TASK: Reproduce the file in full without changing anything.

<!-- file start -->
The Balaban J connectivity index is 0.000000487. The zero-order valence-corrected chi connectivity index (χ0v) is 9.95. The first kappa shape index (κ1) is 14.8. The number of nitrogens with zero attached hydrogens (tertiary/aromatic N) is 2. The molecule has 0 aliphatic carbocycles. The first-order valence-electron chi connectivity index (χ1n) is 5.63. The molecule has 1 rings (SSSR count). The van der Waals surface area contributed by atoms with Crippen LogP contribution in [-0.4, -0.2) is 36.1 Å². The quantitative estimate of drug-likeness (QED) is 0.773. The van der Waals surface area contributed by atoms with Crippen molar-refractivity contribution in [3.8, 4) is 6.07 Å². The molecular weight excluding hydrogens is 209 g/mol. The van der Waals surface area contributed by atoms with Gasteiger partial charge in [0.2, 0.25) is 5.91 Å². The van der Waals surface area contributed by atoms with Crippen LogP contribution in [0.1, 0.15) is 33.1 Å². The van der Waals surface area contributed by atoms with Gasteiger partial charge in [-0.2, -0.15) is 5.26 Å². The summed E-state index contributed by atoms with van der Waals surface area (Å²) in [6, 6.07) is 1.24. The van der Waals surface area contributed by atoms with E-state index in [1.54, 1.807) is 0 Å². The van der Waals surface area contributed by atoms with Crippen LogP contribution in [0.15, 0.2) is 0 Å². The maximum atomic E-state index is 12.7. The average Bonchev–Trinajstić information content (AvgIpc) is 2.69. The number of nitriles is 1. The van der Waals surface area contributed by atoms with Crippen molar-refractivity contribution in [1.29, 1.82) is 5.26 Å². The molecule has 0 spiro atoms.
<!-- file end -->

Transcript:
The Balaban J connectivity index is 0.000000487. The zero-order valence-corrected chi connectivity index (χ0v) is 9.95. The first kappa shape index (κ1) is 14.8. The number of nitrogens with zero attached hydrogens (tertiary/aromatic N) is 2. The molecule has 0 aliphatic carbocycles. The first-order valence-electron chi connectivity index (χ1n) is 5.63. The molecule has 1 rings (SSSR count). The van der Waals surface area contributed by atoms with Crippen LogP contribution in [-0.4, -0.2) is 36.1 Å². The quantitative estimate of drug-likeness (QED) is 0.773. The van der Waals surface area contributed by atoms with Crippen molar-refractivity contribution in [3.8, 4) is 6.07 Å². The molecular weight excluding hydrogens is 209 g/mol. The van der Waals surface area contributed by atoms with Gasteiger partial charge in [0.2, 0.25) is 5.91 Å². The van der Waals surface area contributed by atoms with Crippen LogP contribution in [0.1, 0.15) is 33.1 Å². The van der Waals surface area contributed by atoms with Gasteiger partial charge in [-0.2, -0.15) is 5.26 Å². The summed E-state index contributed by atoms with van der Waals surface area (Å²) in [6, 6.07) is 1.24. The van der Waals surface area contributed by atoms with E-state index in [1.54, 1.807) is 0 Å². The van der Waals surface area contributed by atoms with Crippen LogP contribution in [0.15, 0.2) is 0 Å². The maximum atomic E-state index is 12.7. The average Bonchev–Trinajstić information content (AvgIpc) is 2.69. The number of nitriles is 1. The van der Waals surface area contributed by atoms with Crippen molar-refractivity contribution in [1.29, 1.82) is 5.26 Å². The molecule has 0 spiro atoms.